Gravell and his wife Mari lived in Mynydd-y-garreg, Carmarthenshire, with their two daughters, Manon and Gwenan, on a street named after him, Heol Ray Gravell (Ray Gravell Road).[8] His father had committed suicide when Gravell was a young man.

In 2000 he was diagnosed with diabetes and ill-health plagued his later years. On 18 April 2007, it was announced that he had been readmitted to hospital following an operation to amputate two toes as a result of a diabetes-related infection,[9] and his right leg was amputated below the knee.[10] Because of the operation, Gravell was unable to continue his bardic duties as the Grand Sword Bearer. The ceremonial role was passed on to fellow international rugby union player Robin McBryde. In the following months, Gravell continued public duties, including appearances on television and at the Urdd Gobaith Cymru.

Six months after the operation and 35 years to the day after Llanelli's famous win over the All Blacks, Gravell died of a heart attack, aged 56. He was taken ill on 31 October 2007 while on a family holiday in Spain, but did not recover and died late that night. After his death tributes were led by Welsh Rugby Union chief executive, Roger Lewis, who said "We are all in total shock because Ray was so full of life even through the difficult health problems he suffered recently. We will miss him as a rugby legend but more importantly, we will miss Ray as a great friend and a fine, family man."[11]

Tributes and funeral[edit]

At the time of his death, Gravell was mentoring ex-Welsh Guardsman and war hero Simon Weston in the BBC Wales 'reality' TV show The Big Welsh Challenge, in which a team of five celebrities were tasked with mastering the Welsh language in just 12 months. Weston made the decision to pull out of the show as he felt unable to continue without his friend of 20 years.[12]

A memorial stone was erected in Gravell's home village of Mynydd-y-garreg shortly after his death.

On 15 March 2008 at the final match of the Six Nations Championship, Gravell's daughters Gwenan and Manon were asked to lead the Wales team on to the pitch at the Millennium Stadium in Cardiff, carrying the Triple Crown plate Wales had won in their previous match. During the game itself, Wales' kicking coach, Neil Jenkins along with other members of the coaching staff and players wore number 13 shirts bearing Gravell's name. Wales won the match 29–12 securing their 10th Grand Slam, just Wales' second since Gravell himself had won it in 1978.

A public funeral was held at Stradey Park on 15 November 2007, attended by up to ten thousand mourners from all over Wales. Gravell's flag-draped coffin was carried on to the field by six Llanelli players, from past and present, and placed on a red carpet as the ceremony was conducted. Tributes were given in both Welsh and English by First Minister for Wales Rhodri Morgan and by a number of friends and colleagues. During the ceremony, the scoreboard read "Llanelli 9 Seland Newydd 3", as it did at the end of that famous match in 1972. After the ceremony, the coffin was given a guard of honour by both the current Llanelli Scarlets squad and the remaining members of the 1972 Llanelli RFC team that beat the All Blacks. Following the public service, Gravell's family and close friends conducted a private ceremony at Llanelli Crematorium.[13][14]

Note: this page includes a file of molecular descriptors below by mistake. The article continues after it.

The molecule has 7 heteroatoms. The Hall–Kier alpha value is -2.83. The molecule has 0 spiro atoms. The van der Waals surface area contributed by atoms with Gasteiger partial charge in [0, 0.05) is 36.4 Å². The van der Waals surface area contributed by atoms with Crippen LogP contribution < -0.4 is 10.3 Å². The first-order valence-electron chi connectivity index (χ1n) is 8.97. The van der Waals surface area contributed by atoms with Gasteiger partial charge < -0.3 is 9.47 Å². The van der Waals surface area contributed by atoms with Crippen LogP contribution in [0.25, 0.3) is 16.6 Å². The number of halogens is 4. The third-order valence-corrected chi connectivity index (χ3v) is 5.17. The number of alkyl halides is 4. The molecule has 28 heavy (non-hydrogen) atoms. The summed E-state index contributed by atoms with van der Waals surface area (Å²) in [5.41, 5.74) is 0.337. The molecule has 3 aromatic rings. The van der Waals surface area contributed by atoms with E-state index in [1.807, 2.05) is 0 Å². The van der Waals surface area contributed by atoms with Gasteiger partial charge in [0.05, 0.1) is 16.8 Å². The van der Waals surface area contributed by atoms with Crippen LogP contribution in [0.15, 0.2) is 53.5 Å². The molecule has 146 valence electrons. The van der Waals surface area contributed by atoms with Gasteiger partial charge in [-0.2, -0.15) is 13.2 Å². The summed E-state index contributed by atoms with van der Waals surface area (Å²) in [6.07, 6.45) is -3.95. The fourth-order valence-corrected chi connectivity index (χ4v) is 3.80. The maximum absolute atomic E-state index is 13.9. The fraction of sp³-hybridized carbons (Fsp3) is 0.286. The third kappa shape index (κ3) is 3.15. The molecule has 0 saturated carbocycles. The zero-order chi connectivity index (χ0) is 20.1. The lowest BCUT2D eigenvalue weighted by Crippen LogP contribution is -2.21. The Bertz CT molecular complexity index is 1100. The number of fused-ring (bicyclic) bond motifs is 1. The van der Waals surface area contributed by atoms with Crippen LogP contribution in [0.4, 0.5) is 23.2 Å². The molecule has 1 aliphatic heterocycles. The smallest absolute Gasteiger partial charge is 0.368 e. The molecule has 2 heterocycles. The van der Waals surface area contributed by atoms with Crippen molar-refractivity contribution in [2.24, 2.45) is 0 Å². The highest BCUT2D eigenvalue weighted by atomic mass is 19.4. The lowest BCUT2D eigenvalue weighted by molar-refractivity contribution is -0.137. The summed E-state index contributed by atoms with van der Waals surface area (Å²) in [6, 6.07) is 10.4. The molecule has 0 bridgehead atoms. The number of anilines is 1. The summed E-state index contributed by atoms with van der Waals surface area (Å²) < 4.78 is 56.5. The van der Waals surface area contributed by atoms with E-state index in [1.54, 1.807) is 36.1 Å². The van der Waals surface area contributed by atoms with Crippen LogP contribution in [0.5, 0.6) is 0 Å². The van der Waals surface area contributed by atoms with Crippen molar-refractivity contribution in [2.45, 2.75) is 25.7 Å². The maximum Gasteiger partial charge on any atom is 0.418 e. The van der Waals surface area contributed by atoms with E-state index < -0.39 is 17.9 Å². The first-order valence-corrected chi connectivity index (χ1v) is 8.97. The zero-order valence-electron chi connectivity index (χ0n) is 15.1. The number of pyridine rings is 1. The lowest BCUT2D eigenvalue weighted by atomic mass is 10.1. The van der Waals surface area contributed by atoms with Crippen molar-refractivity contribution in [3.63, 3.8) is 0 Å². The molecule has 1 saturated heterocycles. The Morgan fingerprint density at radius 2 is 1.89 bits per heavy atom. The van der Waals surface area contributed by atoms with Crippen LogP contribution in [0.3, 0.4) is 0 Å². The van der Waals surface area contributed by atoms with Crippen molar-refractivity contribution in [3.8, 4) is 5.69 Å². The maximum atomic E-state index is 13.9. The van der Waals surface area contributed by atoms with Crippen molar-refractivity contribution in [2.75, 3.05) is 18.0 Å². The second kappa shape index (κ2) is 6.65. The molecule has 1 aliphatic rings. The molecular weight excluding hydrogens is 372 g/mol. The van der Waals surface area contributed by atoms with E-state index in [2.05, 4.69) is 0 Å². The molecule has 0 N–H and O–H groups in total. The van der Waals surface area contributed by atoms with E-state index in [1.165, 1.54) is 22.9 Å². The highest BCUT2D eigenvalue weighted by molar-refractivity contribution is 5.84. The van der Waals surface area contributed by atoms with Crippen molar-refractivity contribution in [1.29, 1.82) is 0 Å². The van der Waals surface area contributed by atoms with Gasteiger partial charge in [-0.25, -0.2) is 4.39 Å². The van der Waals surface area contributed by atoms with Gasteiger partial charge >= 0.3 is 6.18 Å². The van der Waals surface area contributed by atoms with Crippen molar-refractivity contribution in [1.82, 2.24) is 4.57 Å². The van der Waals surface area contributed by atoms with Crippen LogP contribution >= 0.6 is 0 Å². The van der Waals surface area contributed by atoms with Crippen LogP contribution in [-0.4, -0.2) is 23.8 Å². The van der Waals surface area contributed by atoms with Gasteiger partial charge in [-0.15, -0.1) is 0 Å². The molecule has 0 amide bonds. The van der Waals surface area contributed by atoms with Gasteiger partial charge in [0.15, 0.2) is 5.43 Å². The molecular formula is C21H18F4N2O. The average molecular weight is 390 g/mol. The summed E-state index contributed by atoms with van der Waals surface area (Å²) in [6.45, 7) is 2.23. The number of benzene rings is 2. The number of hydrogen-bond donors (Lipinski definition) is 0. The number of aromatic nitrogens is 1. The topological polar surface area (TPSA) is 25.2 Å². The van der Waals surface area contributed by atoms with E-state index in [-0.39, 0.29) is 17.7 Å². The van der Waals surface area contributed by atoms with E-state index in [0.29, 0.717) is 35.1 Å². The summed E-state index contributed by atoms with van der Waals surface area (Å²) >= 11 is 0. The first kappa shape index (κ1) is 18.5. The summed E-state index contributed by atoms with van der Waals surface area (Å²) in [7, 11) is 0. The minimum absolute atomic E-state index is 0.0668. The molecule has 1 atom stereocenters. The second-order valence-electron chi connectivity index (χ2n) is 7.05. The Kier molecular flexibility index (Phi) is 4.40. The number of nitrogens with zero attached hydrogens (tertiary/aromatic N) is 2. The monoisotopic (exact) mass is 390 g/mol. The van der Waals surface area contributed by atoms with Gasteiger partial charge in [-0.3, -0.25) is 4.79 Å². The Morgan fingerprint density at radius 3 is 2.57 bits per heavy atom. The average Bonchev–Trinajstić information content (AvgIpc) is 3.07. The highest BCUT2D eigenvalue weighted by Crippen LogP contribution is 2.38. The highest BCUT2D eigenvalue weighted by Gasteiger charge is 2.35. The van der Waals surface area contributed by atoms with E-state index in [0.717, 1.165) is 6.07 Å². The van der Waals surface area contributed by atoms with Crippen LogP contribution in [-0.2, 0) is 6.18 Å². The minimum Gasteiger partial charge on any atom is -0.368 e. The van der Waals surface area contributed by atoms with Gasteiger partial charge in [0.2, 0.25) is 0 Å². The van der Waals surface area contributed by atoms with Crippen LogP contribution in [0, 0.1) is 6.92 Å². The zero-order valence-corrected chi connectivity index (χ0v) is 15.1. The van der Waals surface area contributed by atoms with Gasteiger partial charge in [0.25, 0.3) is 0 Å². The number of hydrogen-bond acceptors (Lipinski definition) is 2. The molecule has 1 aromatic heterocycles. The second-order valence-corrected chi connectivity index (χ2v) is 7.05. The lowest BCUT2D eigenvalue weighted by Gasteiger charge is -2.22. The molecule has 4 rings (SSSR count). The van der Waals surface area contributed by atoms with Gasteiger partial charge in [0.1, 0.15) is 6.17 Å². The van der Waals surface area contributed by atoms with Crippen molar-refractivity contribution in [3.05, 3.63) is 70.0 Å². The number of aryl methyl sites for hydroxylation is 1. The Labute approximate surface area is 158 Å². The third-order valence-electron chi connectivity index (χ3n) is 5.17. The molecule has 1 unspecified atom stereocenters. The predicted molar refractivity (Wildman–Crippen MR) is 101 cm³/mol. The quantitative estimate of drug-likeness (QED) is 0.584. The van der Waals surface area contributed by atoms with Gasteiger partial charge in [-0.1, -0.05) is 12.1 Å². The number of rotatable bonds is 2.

1. ^ The Rugby Clubs of Wales pp81, David Parry-Jones (1989) ISBN 0-09-173850-4
  2. ^ Stephens, Meic (2 November 2007). "Obituary: Ray Gravell". The Independent.
  3. ^ Fields of Praise, The Official History of the Welsh Rugby Union 1881–1981 p. 442, David Smith, Gareth Williams (1980)
  4. ^ a b c "Player Archive – R. W. R. Gravell". barbarianfc.co.uk. Retrieved 28 November 2015.
  5. ^ Rees, Paul (2 November 2007). "Obituary: Ray Gravell". The Guardian.
  6. ^ "Ray Gravell: Man of the people". WalesOnline. Media Wales. 4 November 2007. Retrieved 1 June 2009.
  7. ^ "Archive: When Floyd met Grav". BBC. 15 September 2009. Retrieved 28 November 2015.
  8. ^ "Rugby hero's right leg amputated". BBC News. 18 April 2007. Retrieved 22 May 2010.
  9. ^ "Rugby legend readmitted after op". BBC News – South West Wales. 18 April 2007. Retrieved 18 April 2007.
  10. ^ "Rugby hero's right leg amputated". BBC News – South West Wales. 19 April 2007. Retrieved 18 April 2007.
  11. ^ "Wales rugby legend Gravell dies". BBC Sport. 1 November 2007. Retrieved 1 November 2007.
  12. ^ "BBC Wales – Learn Welsh the Big Welsh Challenge – SIMON PULLS OUT". bbc.co.uk. 27 November 2007. Archived from the original on 27 November 2013.
  13. ^ "Thousands bid farewell to 'Grav'". BBC News. 15 November 2007. Retrieved 16 November 2007.
  14. ^ "Fans flock to service for Ray Gravell". WalesOnline. Media Wales. 15 November 2007. Archived from the original on 6 October 2012. Retrieved 1 June 2009.

External links[edit]

Preceded by Llanelli RFC captain
Succeeded by